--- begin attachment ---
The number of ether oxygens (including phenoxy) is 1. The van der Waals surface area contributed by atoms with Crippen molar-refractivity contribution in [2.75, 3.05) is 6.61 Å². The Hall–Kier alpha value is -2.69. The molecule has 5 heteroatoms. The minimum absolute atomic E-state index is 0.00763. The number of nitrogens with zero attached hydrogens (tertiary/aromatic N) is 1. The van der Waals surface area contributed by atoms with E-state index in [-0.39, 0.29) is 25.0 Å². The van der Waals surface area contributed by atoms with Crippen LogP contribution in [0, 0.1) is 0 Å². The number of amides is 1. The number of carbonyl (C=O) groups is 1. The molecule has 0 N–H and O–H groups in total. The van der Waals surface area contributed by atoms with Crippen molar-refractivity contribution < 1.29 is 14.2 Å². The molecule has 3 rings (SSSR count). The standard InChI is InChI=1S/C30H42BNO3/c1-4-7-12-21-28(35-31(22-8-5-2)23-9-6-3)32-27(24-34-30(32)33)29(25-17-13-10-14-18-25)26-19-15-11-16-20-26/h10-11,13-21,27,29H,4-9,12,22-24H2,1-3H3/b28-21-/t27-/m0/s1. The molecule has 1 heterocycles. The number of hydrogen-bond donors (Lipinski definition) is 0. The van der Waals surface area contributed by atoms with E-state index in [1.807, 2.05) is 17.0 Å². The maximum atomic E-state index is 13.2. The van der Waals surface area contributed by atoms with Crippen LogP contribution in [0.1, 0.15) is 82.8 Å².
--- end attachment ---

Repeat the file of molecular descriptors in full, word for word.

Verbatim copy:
The number of ether oxygens (including phenoxy) is 1. The van der Waals surface area contributed by atoms with Crippen molar-refractivity contribution in [2.75, 3.05) is 6.61 Å². The Hall–Kier alpha value is -2.69. The molecule has 5 heteroatoms. The minimum absolute atomic E-state index is 0.00763. The number of nitrogens with zero attached hydrogens (tertiary/aromatic N) is 1. The van der Waals surface area contributed by atoms with E-state index in [-0.39, 0.29) is 25.0 Å². The van der Waals surface area contributed by atoms with Crippen LogP contribution in [0, 0.1) is 0 Å². The number of amides is 1. The number of carbonyl (C=O) groups is 1. The molecule has 0 N–H and O–H groups in total. The van der Waals surface area contributed by atoms with Crippen molar-refractivity contribution < 1.29 is 14.2 Å². The molecule has 3 rings (SSSR count). The standard InChI is InChI=1S/C30H42BNO3/c1-4-7-12-21-28(35-31(22-8-5-2)23-9-6-3)32-27(24-34-30(32)33)29(25-17-13-10-14-18-25)26-19-15-11-16-20-26/h10-11,13-21,27,29H,4-9,12,22-24H2,1-3H3/b28-21-/t27-/m0/s1. The molecule has 1 heterocycles. The number of hydrogen-bond donors (Lipinski definition) is 0. The van der Waals surface area contributed by atoms with E-state index in [1.807, 2.05) is 17.0 Å². The maximum atomic E-state index is 13.2. The van der Waals surface area contributed by atoms with Crippen LogP contribution in [0.1, 0.15) is 82.8 Å².